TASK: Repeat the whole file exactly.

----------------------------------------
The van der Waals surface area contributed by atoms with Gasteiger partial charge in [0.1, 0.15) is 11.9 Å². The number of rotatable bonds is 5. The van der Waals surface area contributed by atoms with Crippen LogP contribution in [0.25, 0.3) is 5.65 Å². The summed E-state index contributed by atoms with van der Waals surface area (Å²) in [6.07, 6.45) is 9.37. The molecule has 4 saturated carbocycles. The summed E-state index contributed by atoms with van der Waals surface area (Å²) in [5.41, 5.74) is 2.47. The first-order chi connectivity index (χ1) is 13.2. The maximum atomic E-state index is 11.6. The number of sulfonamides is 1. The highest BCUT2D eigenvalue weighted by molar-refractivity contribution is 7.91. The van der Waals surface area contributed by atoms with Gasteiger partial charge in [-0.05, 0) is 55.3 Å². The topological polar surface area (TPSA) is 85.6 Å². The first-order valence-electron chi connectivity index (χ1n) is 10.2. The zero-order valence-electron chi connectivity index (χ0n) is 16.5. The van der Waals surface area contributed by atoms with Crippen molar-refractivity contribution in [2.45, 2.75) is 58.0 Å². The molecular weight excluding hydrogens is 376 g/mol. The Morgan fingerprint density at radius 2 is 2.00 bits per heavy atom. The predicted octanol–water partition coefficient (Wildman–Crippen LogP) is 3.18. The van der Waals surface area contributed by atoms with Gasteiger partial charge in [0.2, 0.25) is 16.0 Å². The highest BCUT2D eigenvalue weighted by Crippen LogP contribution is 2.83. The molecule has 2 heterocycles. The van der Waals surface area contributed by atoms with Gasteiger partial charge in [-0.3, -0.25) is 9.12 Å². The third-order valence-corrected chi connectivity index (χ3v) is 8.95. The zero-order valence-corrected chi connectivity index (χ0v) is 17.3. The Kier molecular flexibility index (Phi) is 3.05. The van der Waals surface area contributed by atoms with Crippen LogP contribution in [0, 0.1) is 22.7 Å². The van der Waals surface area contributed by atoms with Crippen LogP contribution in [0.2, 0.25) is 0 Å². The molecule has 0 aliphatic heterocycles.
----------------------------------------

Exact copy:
The van der Waals surface area contributed by atoms with Gasteiger partial charge in [0.1, 0.15) is 11.9 Å². The number of rotatable bonds is 5. The van der Waals surface area contributed by atoms with Crippen LogP contribution in [0.25, 0.3) is 5.65 Å². The summed E-state index contributed by atoms with van der Waals surface area (Å²) in [6.07, 6.45) is 9.37. The molecule has 4 saturated carbocycles. The summed E-state index contributed by atoms with van der Waals surface area (Å²) in [5.41, 5.74) is 2.47. The first-order chi connectivity index (χ1) is 13.2. The maximum atomic E-state index is 11.6. The number of sulfonamides is 1. The highest BCUT2D eigenvalue weighted by molar-refractivity contribution is 7.91. The van der Waals surface area contributed by atoms with Gasteiger partial charge in [-0.05, 0) is 55.3 Å². The topological polar surface area (TPSA) is 85.6 Å². The first-order valence-electron chi connectivity index (χ1n) is 10.2. The zero-order valence-electron chi connectivity index (χ0n) is 16.5. The van der Waals surface area contributed by atoms with Crippen molar-refractivity contribution in [2.45, 2.75) is 58.0 Å². The molecular weight excluding hydrogens is 376 g/mol. The Morgan fingerprint density at radius 2 is 2.00 bits per heavy atom. The predicted octanol–water partition coefficient (Wildman–Crippen LogP) is 3.18. The van der Waals surface area contributed by atoms with Gasteiger partial charge in [0.2, 0.25) is 16.0 Å². The highest BCUT2D eigenvalue weighted by Crippen LogP contribution is 2.83. The molecule has 2 heterocycles. The van der Waals surface area contributed by atoms with Gasteiger partial charge in [-0.3, -0.25) is 9.12 Å². The third-order valence-corrected chi connectivity index (χ3v) is 8.95. The zero-order valence-corrected chi connectivity index (χ0v) is 17.3. The Kier molecular flexibility index (Phi) is 3.05. The van der Waals surface area contributed by atoms with Crippen LogP contribution in [0, 0.1) is 22.7 Å². The van der Waals surface area contributed by atoms with Crippen LogP contribution in [0.2, 0.25) is 0 Å². The molecule has 0 aliphatic heterocycles.